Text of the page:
Half of the briefs we receive from clients are for piloting ABM for the first time. They're also always the most testing. Why?
Because pilots are often reduced programmes where there is less time, fewer resources (and budget)… but the expectations of proving ABM are just as high.
Furthermore, as ABM is really a framework – a marketing cycle – there are many moving parts, all of which could be tested. What’s right for one client, and one programme, may not be right for another but you’re not really getting a full picture of the potential of ABM by switching certain components on and off on a short-term pilot programme.
What are the moving parts?
First, you should probably look at what kind of ABM you need to pilot, and this needs to be a reflection of your business strategy.
- Is it winning over or expanding into a large strategic account?
- Is it targeting accounts where the biggest opportunities lie – giving you the license to show how marketing can customise its approach and match the uniqueness found in the account?
- Is it reaching key decision makers in a cluster of accounts around a particular industry or business issue and showing how the right messages and activity can be consistently and repeatedly delivered (as opposed to some ad hoc sales support)?
And being very clear on your goals is just the first step in the journey. Whichever route you take, it will open doors to another set of questions.
- How do you bring rigour and intelligence to account selection so you can prioritise the right accounts every time and get the right propositions to take to them?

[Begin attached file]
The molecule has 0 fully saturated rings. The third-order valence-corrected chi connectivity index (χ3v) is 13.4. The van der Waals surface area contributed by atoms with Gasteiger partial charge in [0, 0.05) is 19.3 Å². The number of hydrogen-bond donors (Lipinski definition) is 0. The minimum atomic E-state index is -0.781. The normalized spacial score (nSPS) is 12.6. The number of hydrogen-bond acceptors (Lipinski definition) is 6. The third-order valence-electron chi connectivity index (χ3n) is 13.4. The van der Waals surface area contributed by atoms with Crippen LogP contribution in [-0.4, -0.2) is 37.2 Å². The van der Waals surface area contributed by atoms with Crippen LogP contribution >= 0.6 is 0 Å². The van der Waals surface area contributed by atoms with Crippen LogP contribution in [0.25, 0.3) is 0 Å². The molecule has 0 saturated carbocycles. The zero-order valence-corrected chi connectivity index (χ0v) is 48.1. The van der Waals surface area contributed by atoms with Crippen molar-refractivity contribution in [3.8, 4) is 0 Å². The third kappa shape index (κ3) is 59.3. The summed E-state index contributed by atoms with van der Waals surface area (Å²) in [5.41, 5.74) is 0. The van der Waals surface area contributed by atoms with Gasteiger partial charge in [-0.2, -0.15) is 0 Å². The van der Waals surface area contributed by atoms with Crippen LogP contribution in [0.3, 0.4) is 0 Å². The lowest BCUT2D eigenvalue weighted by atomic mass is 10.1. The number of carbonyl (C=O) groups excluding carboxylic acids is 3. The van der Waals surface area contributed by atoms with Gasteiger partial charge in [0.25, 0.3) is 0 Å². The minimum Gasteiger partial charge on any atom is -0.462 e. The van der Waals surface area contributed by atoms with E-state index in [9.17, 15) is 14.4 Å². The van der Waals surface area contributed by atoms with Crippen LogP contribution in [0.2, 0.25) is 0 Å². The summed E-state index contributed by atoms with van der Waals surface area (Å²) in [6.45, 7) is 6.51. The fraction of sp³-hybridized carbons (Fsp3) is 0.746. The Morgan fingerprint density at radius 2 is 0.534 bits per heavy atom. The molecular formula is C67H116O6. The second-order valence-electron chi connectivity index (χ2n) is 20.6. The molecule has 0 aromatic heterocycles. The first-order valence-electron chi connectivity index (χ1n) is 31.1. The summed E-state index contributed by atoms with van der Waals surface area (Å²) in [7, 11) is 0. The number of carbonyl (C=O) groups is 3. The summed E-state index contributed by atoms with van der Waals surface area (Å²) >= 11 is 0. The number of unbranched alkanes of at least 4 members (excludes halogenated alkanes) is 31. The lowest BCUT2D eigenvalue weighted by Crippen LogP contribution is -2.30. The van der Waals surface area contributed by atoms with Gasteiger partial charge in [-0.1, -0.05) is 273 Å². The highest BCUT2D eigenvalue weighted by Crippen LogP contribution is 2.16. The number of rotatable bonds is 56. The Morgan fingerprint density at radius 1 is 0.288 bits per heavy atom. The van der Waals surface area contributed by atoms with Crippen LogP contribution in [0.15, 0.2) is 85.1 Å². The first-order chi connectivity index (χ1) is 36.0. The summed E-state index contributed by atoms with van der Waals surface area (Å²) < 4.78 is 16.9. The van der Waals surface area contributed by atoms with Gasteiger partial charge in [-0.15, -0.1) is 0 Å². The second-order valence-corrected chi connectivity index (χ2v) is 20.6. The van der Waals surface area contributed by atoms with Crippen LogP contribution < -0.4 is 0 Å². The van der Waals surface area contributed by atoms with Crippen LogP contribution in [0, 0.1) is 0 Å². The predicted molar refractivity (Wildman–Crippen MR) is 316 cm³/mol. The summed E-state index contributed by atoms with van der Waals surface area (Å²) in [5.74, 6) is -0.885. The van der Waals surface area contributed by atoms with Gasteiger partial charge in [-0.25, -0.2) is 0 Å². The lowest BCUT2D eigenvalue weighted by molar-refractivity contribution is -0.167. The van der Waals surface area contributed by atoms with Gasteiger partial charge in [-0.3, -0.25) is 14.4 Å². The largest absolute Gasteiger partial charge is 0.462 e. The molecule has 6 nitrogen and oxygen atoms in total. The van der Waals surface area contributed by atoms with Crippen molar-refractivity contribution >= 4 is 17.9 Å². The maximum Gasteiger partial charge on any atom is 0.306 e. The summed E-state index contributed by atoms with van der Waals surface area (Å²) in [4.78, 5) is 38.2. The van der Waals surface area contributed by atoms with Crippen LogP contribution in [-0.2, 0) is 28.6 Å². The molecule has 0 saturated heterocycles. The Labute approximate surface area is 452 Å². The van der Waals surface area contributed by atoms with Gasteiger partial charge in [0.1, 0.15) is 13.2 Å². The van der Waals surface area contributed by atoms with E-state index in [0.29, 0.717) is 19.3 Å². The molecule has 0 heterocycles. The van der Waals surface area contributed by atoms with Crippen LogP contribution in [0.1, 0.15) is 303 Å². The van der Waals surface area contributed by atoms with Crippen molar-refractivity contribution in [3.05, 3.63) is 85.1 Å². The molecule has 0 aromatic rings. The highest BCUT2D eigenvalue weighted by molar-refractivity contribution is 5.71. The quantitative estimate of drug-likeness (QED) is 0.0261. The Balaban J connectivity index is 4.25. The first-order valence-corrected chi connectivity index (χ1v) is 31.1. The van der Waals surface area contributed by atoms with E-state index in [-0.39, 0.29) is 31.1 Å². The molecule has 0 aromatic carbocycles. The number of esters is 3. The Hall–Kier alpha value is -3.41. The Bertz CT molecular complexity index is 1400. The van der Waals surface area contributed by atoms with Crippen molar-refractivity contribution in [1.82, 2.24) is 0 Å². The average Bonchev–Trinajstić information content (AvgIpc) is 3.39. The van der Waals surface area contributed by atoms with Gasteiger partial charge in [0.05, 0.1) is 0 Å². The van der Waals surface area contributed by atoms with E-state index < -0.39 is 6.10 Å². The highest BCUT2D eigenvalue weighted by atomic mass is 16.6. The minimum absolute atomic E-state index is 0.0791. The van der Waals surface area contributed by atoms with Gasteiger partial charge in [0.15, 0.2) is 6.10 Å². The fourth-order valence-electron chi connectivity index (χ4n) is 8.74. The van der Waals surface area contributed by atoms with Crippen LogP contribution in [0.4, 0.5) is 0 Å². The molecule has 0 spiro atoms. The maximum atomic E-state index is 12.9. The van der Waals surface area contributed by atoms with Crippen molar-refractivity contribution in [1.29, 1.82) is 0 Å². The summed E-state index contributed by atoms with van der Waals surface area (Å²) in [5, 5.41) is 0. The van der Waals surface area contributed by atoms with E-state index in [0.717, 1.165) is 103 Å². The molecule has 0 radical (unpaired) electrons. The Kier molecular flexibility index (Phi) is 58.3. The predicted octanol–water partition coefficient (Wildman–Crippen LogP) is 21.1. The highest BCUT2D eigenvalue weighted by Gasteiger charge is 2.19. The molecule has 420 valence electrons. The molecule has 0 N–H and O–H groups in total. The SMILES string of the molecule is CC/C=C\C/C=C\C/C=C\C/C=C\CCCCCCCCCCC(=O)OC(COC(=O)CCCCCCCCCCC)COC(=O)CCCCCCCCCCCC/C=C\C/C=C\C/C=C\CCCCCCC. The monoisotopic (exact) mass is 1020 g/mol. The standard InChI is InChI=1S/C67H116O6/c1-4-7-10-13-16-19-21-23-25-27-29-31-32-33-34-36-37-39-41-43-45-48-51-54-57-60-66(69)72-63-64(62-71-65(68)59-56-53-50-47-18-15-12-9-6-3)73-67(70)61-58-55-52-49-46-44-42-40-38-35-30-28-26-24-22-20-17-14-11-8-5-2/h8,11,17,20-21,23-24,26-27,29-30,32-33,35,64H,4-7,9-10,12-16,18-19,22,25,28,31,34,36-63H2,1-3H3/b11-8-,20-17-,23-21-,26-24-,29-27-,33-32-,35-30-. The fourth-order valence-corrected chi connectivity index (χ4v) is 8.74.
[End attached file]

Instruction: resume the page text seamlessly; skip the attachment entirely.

- How should you tailor your messaging to an account, customise content and test innovative ways of reaching people
- How can you get sales and marketing to work together, and report on everything?
- And if that wasn’t enough, how do you meet the expectations that, even though this is a pilot, people within the business will demand at least some success in engaging your chosen accounts
So, what makes a good ABM pilot?
A good pilot is one that gives you a conclusive result on what you choose to test. But with so many moving parts one should probably expect that some of these may not work the way you wanted.
A great pilot is one that also delivers a positive result with the chosen accounts, that drives engagement, that starts or deepens relationships which could lead to a meeting and so on.
To achieve these things the pilot will need the right amount of time and resources to set up, activate, deliver and analyse. Cut any of these things short and you might well wonder why the pilot isn’t delivering what you need. If you think through what might need to be set up and delivered in a pilot – is it reasonable to expect it to perform in a single quarter? If you’re allocating budget should you be thinking of setting funding in terms of discrete assets or running a marketing cycle?
The best pilots are the ones that have a clear remit of why they exist and what they want to test. They will always give good results – where a good result is a conclusive answer to what you are piloting. The least successful pilots tend to be the “Me Too’s”, where the driving factor is something that everyone else is doing.
You need to consider the following:
- Be really clear what business need you are addressing and with what kind of account? Are you struggling to get a consistent message out to a set of key accounts or do you need to create a more customised approach for the accounts that matter the most to you (or both)?
- Identify champions in the marketing and sales teams to make sure your pilot has the verve and drive it needs to succeed
- Set a realistic time frame and budget to test what you need. Think about what can be realistically achieved in a 3-, 6-, 9- or 12-month window.
- Be really clear about what you can and can’t measure in that time frame
- Spend time finding the right partner for you to help you develop and run a pilot.